My love affair with cycling’s podium girls has stretched past 30 years, and to be honest shows no sign of abating. However, the passage of time requires that we put this anachronistic display of femininity and servitude to rest.
7 Apr 2015 - 11:32 PM  UPDATED 13 Apr 2015 - 3:37 PM

Judging beauty is always in the eyes of the beholder. The Tour de France podium girls have always been my gold standard, but recently I reckon the Giro d'Italia and Vuelta a Espana have really lifted their game, with the recent Tour de San Luis in Argentina adding a certain South American flair to the podium proceedings. Wowza!

Take the poll: Should the podium girl tradition continue?

See how bad that sounds? You hear it a lot when the question of podium girls is mentioned. It is, of course, incredibly sexist in any context, a judgement of women based on a most trivial thing: how great they look in a frock while presenting the flowers and kissing the male winner of a race.

I've been thinking about this for a while, but a recent blog post by The Punch's Anthony Sharwood again posed the question "Hey cycling, what's wrong with this picture?"

"Great news, girls and young women of Australia. You too can aspire to be a podium bimbo, who wears figure-hugging, delectable smoked salmon-coloured dresses just like these hotties," began Sharwood's opinion piece.

The salmon-coloured dresses were of course those worn by the podium girls at the Santos Tour Down Under. Hotties? Absolutely. Bimbos? Not a chance. But Sharwood also went on to make an important final point.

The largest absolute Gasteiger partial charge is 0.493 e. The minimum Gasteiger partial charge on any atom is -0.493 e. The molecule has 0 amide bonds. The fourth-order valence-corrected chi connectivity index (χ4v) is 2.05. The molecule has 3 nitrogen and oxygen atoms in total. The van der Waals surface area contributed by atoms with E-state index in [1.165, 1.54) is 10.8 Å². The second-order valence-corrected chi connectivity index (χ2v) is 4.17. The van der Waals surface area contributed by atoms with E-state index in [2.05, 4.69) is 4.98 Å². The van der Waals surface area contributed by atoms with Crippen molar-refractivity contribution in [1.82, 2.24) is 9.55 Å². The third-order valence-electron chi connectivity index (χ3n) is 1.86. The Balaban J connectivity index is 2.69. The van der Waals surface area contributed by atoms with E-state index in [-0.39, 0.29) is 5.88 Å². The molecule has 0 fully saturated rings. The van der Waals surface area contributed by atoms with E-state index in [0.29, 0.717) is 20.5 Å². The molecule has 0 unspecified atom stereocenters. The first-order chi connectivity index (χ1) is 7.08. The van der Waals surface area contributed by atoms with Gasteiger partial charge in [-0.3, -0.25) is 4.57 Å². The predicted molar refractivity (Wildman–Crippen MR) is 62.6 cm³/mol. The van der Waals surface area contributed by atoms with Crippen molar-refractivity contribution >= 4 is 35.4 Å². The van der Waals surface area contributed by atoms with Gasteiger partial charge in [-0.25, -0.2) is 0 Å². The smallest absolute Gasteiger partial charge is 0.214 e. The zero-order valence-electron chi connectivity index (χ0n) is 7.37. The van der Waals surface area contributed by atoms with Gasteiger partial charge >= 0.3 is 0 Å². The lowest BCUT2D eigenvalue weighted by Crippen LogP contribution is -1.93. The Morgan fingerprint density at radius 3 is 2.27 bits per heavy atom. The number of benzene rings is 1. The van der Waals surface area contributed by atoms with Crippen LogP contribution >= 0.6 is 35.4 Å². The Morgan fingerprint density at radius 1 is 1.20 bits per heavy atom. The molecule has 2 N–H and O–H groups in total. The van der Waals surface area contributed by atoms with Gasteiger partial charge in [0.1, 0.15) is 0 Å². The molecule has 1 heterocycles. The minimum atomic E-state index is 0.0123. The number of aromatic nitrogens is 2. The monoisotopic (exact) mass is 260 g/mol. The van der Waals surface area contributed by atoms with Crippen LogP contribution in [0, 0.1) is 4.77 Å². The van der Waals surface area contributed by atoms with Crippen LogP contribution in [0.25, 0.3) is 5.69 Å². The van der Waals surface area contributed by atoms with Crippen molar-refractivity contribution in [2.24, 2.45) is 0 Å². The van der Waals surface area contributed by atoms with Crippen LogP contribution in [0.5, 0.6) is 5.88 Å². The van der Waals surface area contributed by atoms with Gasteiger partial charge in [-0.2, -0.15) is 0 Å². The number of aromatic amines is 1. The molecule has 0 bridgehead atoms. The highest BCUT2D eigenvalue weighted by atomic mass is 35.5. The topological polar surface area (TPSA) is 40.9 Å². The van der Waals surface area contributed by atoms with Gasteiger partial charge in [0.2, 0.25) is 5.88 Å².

"There are bigger issues in the world. There are countless more graphic and serious examples of sexism," he wrote. "But when I showed the family this pic today, my wife and nine-year-old daughter thought it sent an old-school kind of message, and so do I."

I agree. While podium girls are a lovely, ornamental sideshow to the racing, the increasing presence of women in the sport through improved racing conditions, performance and governance means that it's time to make that presence a more contemporary one.

Qatar, for example, seems to get along just fine without the presence of podium girls for the men's Tour of Qatar, as it adds weight to the development of women's racing through the upcoming Ladies Tour of Qatar.

But some, like my high-performance colleague Kate Bates, think podium girls are a tradition that sits well alongside the sports progression, heading to Twitter to explain why it's a-OK.

Yes, professional cycling is modernising, slowly shaking off the ghosts of the past like omerta and cronyism in governance. The sport is globalising, and women are an increasing part of that movement forward.

I think nothing would signal that modernisation better than an upgrading of the status of women on the podium to that of race winners only.

So what do you think? Podium Girls, yea or nay?